Fortunately, there is a now ever growing core of Barbadians who are interested in things Barbadian and organizations such as the Barbados Museum & Historical Society and the Barbados National Trust have done tremendous work over the years to preserve our heritage. Added to this now, our schools, the University of the West Indies and the Barbados Community College are increasingly focusing more on Barbadian history and culture and this has resulted in a wider cross section of Barbadians appreciating that their Barbadian identity as something to be proud of.
I say we restore Barbados’ built heritage for us Barbadians first, as a representation of our Barbadian identity and our appreciation of our culture, history and the forces that have shaped us. After all these structures were in most cases designed by Barbadians and built by Barbadians, for Barbadians.
So What To Restore:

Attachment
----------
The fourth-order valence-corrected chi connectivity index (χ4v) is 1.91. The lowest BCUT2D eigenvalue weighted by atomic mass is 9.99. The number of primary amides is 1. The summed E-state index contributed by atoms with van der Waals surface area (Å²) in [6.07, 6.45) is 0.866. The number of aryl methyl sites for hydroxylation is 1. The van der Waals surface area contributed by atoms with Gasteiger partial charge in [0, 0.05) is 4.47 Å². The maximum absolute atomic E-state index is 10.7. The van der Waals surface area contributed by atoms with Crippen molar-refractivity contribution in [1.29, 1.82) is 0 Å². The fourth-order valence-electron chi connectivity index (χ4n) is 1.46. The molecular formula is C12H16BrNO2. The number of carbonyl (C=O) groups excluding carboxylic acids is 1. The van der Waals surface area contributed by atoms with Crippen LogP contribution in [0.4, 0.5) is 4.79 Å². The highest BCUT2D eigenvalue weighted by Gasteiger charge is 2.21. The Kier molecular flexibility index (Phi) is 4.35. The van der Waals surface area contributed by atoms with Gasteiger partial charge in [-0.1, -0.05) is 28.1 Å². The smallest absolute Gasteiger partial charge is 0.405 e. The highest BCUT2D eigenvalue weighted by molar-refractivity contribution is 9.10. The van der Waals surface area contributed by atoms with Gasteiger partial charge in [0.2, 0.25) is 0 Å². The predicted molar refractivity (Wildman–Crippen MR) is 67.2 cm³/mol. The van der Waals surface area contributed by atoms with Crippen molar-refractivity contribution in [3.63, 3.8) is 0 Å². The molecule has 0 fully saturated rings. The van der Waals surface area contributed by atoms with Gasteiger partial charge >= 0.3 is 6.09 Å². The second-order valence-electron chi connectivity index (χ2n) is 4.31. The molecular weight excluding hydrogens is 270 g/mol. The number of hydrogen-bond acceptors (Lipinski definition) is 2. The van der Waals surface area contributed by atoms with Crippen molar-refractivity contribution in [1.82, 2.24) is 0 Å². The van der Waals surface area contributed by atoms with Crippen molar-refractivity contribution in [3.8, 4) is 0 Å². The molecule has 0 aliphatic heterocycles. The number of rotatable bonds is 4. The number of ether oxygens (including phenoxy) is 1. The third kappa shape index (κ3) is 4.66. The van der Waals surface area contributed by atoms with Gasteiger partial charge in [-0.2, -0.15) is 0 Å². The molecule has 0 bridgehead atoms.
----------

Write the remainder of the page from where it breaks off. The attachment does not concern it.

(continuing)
Clearly, every old building cannot be kept but let us also acknowledge that not every building makes it to 100 years old, while not many make it up to 200 years old and very few make it to 300 years old. So the older a building is makes it more important to preserve.
St. Nicholas Abbey
The specific history of a building can also make it important. The Barbados Government and the Barbados National Trust recently combined to restored Bush Hill House, the place where George Washington stayed whilst in Barbados in 1771. Also saved twenty years earlier was Tyrol Cot, the home of Sir Grantley and Lady Adams, along with many of their possessions and memorabilia.
George Washington House
But what about some others:
1. Culloden Farm (c1790):
The official residence of the first Prime Minister of Barbados. Wouldn’t it make a fabulous museum to the Barbados’ quest for independence, the people and events leading up to Independence and our first elected Government. All Barbadians know about Errol Barrow but how many remember Cameron Tudor?
2. The Eyrie:
The home of Sir Conrad Reeves, Barbados’ first black Attorney General and first black man to be knighted in Barbados. This beautiful building is now falling to pieces.